Israel announces stand-down in tension with Syria

Last summer’s Israeli invasion of Lebanon has provoked year-long speculation about a repeat performance this year. Some commentators have recently said that summer lasts a few more months here than in other places of the world, so, they said, the danger still persists.

Today, Israel announced that it is moving its troops — at least, it is rotating them — out of the Golan Heights that it seized from Syria in the aftermath of the June 1967 war. [In 1980, in an apparent fit of pique, Israel announced that it had “annexed” the Golan Heights, and it offered Israeli citizenship to its residents — not all of whom accepted the offer.]

The AP reported that “The decision by Israel’s military followed months of growing tensions along the frontier and concerns that the escalation could result in war. Over the summer, media reports of impending war alternated with announcements by Syrian and Israeli leaders that they had no interest in hostilities. The Israeli officials said Syria’s military has now reduced its war readiness, but offered no details because the exact steps taken by the Syrians are classified. The officials spoke on condition of anonymity because they were not authorized to divulge the information to the press. Israeli forces scheduled to hold maneuvers on the Golan Heights would now be moved away from the border to the country’s south to further reduce friction, the officials said, and the army’s war-readiness status on the Israel-Syria border is now considered over … Syria demands that Israel return the heights in return for peace, but negotiations between the sides last broke down in 2000 over the extent of an Israeli withdrawal.”
Read the full AP report here.

Haaretz is reporting that “The IDF had previously increased its training exercises in the Golan Heights since the end of the Second Lebanon War last summer.”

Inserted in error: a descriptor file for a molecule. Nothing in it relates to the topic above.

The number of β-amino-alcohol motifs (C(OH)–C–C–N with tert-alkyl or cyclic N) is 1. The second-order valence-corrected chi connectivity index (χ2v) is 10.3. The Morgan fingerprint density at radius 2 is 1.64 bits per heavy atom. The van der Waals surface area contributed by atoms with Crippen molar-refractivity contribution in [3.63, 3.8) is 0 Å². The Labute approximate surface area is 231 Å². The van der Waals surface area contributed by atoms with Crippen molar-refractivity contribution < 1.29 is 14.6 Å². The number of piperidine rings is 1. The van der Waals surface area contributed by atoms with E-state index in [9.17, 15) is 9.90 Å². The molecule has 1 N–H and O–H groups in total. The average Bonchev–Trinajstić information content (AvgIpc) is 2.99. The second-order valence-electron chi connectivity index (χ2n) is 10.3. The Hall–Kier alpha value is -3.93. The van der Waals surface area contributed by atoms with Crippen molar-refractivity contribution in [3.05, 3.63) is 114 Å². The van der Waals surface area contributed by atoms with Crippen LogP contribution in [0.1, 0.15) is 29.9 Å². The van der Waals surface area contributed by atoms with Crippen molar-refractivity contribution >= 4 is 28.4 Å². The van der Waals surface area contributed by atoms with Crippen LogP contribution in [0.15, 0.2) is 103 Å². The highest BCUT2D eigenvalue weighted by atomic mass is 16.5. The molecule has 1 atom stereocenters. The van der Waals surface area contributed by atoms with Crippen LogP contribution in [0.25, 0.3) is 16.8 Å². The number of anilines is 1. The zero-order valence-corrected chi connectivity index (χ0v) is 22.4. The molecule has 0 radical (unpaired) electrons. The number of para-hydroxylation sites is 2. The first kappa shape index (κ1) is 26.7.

Read the Haaretz story here.

In peace talks that broke off in the year 2000, the Syrian Government demanded the full withdrawal of Israeli forces to the water of the Sea of Galilee. Israeli negotiators reportedly stated that their security concerns prevented them from even thinking about withdrawal of a strip of territory along the shore of the lake.

Control over Israel’s water sources is one major issue here.

Israel has heavily promoted tourism in the Golan Heights in recent years, and a number of luxurious health spas attract Israeli and foreign visitors. Some of Israel’s finest agricultural produce, including wines, also comes from farms in the Golan Heights.

Despite official stances, there has been a lot of discussion in academic and political circles in Israel about hope for the establishment of peace with Syria. Earlier this summer, Israeli media reported that the U.S. was opposed to Israeli diplomatic moves towards Syria — because the U.S. wanted efforts to focus on the establishment of a Palestinian state.

The Shebaa Farms area — agricultural slopes off the Lebanese town of Shebaa, which the UN under Kofi Annan determined was Syrian territory which did not need to be returned after Israel’s unilateral withdrawal from Lebanon in May 2000, but which Syria and Lebanon both say(in different degrees of clarity) is Lebanese territory — was the flashpoint that started last summer’s Israeli invasion of Lebanon.

The present UNSG, BAN Ki-Moon, appeared ready, according to many news reports, to reverse the UN decision on the “ownership” of the Shebaa Farms, and to proclaim it Lebanese. However, Israel appears to oppose this, and has therefore also opposed a return of a UN cartographer to the region.

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